Pressure Required to Break Circulation Inside Drillstring

When we need to break circulation after mud in static condition, we need certain pressure to break mud gel strength. You may see that higher gel strength of mud, the higher pressure is required breaking circulation. So this post demonstrates how to determine pressure required breaking mud gel strength inside a drillstring.

Formula to calculate pressure required overcoming the mud’s gel strength inside the drill string as follow:

Pgs = (y ÷ 300 ÷ d) L

where Pgs = pressure required to break gel strength in psi

y = 10 mm gel strength of drilling fluid in lb/100 sq ft

d = inside diameter of drill pipe in inch

L = length of drill string in ft

Determine pressure required to break circulation inside the drill string by using following information

y = 12 lb/100 sq ft

d = 3.32 inch

L= 11,500 ft

Pgs = (12 ÷ 300 ÷ 3.32) x 11,500 ft

Pgs = 138.6 psi

Therefore, approximately 139 psi would be required to break circulation inside drill string.

Please find the Excel sheet for calculating the pressure required for break circulation inside drill string.

Ref book: Drilling Formula Book Formulas and Calculations for Drilling, Production and Workover, Second Edition

Pump Pressure and Pump Stroke Relationship

There are relationships between pump pressure and pump stroke that you really need to understand and be able to determine pump pressure after adjusting new pump stroke.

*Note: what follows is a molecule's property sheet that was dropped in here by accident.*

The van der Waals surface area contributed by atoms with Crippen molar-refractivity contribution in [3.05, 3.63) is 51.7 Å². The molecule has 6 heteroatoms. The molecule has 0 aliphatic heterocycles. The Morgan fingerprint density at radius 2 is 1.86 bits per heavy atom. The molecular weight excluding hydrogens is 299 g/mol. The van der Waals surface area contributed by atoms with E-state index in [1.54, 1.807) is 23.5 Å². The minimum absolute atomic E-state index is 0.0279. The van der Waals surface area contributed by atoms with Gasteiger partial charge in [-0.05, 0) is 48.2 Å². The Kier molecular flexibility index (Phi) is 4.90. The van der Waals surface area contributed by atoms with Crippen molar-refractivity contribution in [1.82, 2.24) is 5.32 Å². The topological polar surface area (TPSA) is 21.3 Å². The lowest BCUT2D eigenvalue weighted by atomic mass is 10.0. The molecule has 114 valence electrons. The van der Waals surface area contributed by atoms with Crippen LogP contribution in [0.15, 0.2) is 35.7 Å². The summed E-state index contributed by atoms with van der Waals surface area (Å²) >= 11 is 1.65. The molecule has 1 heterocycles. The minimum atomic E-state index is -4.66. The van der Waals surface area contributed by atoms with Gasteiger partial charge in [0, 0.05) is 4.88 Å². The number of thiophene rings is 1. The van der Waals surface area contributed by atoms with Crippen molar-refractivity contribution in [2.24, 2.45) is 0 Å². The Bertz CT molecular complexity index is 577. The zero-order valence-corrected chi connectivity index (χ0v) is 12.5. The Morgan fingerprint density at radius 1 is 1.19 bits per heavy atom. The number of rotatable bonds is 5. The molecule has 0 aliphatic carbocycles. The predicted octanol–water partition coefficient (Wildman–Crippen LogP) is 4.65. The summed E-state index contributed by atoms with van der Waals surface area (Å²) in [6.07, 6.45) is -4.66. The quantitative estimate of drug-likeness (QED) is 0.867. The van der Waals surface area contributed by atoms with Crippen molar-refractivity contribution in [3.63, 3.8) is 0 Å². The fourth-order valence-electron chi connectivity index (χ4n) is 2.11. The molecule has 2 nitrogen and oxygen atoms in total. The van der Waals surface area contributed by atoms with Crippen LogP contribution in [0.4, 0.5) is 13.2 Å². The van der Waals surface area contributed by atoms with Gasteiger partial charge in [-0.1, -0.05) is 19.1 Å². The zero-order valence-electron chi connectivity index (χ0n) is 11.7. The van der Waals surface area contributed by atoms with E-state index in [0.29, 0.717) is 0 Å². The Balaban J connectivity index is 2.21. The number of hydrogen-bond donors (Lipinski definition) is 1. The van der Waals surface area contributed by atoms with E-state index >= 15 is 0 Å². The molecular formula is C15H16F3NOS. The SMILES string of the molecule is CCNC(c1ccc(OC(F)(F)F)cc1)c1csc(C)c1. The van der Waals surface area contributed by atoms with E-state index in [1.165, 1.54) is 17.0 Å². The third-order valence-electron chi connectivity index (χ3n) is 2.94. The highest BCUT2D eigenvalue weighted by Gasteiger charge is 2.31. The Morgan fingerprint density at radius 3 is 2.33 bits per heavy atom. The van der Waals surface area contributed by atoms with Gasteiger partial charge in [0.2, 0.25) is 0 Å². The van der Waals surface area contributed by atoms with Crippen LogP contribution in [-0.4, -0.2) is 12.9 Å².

Mud Pump (OilfieldPix.com, 2017)

There are 2 formulas used to determine pump pressure as shown in the detail below:

1st formula for estimating new circulating pressure (simple and handy for field use)

New circulating pressure in psi = present circulating pressure in psi x (new pump rate in spm ÷ old pump rate in spm) 2

Example: Determine the new circulating pressure, psi using the following data:
Present circulating pressure = 2500 psi
Old pump rate = 40 spm
New pump rate = 25 spm
New circulating pressure in psi = 2500 psi x (25 spm ÷ 40 spm) 2
New circulating pressure = 976.6 psi

2nd formula for estimating new circulating pressure (more complex)

For the 1st formula, the factor “2” is used but it’s just the round up figure. If you want more accurate figure, you need to figure out an exact figure. So the 2nd formula has one additional formula to calculate the factor based on 2 pressure readings at different pump rate.  Please follow these steps to determine new circulating pressure

1. Determine the factor ”n” and  the formula to determine factor “n” is below:

Factor (n) = log (pressure 1 ÷ pressure 2) ÷ log (pump rate 1÷pump rate 2)

2. Determine new circulating pressure with this following formula.

New circulating pressure in psi = present circulating pressure in psi x (new pump rate in spm ÷ old pump rate in spm) n

Note: factor “n” comes from the first step of calculation.

Example: Determine the factor “n” from 2 pump pressure reading
Pressure 1 = 2700 psi at 320 gpm
Pressure 2 = 500 psi at 130 gpm
Factor (n)   = log (2700 psi ÷ 500 psi) ÷ log (320 gpm ÷ 130 gpm)
Factor (n) = 1.872

Example: Determine new circulating pressure by using these following information and the factor “n” from above example:
Present circulating pressure = 2500 psi
Old pump rate = 40 spm
New pump rate = 25 spm
New circulating pressure, psi = 2500 psi x (25 spm ÷ 40 spm) 1.872
New circulating pressure = 1037 psi

Please find the Excel sheet used to calculate new circulating pressure based on pump pressure and pump stroke relationship.

Ref books: Lapeyrouse, N.J., 2002. Formulas and calculations for drilling, production and workover, Boston: Gulf Professional publishing.

Bourgoyne, A.J.T., Chenevert , M.E. & Millheim, K.K., 1986. SPE Textbook Series, Volume 2: Applied Drilling Engineering, Society of Petroleum Engineers.

Mitchell, R.F., Miska, S. & Aadny, B.S., 2011. Fundamentals of drilling engineering, Richardson, TX: Society of Petroleum Engineers.